More landlords in Baltimore County will have to obtain licenses for their rental properties under legislation approved Monday by the County Council.
The measure could add thousands of properties to the county’s rental registration program, which started more than a decade ago and now includes more than 23,500 properties. The program currently requires registration of rental properties that have up to six units, with some exceptions.
The latest legislation, approved unanimously by the seven-member council, eliminates or narrows some of those exemptions to the program. It was sponsored by Councilwoman Cathy Bevins, a Middle River Democrat.
Mike Mohler, who administers the registration program, said the changes could add more than 2,500 properties to it.
Bevins said the bill is aimed at ensuring the safety of more rental homes and helping identify problem landlords.
“The community associations support this in my district,” she said. “It really helps identify landlords when there is a problem with a rental property.”
The bill eliminates the exemption for rental properties that are not connected to the public sewer system and for so-called “group houses” — a group of three or more attached dwellings owned by the same person.
It also narrows the family exemption for properties. Currently, the program exempts units occupied by anyone related to the property owner. Under the new rules, the family exemption will apply only if the tenant is a grandparent, parent, child or grandchild of the owner.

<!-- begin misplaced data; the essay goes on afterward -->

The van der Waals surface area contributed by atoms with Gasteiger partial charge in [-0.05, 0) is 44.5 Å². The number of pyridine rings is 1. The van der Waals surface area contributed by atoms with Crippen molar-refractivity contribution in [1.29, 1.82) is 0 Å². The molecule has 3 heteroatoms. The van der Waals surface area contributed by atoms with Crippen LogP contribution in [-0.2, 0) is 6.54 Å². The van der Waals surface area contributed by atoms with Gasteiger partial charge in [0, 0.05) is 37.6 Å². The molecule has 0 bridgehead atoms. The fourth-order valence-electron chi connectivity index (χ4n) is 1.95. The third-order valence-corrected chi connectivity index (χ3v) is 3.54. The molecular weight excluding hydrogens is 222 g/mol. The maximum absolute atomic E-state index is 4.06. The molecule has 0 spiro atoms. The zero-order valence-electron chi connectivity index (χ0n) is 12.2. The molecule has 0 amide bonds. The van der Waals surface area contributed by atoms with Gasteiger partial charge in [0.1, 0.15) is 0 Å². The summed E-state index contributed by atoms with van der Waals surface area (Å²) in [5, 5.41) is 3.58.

The program requires registered properties to be inspected every three years by a state-licensed home inspector, who checks for smoke detectors, carbon monoxide alarms, proper ventilation and the safety of the home’s electrical and plumbing systems.
Registration also carries a licensing fee of between $40 and $50 for three years, depending on the number of tenants and whether the owner also occupies the property.
The Baltimore County Campaign for Liberty, which promotes libertarian principles, opposed the bill, saying it encroached upon property owner rights.
Landlords who are newly subject to the registration program will have until Sept. 1 to obtain a license.
The existing regulations allow the county to fine property owners up to $1,000 a day for violating the registration rules. But Mohler said the county typically imposes a $1,000 one-time fine. Only once in the program’s 11 years has the county fined someone $1,000 a day, he said.
“The goal is compliance,” he said.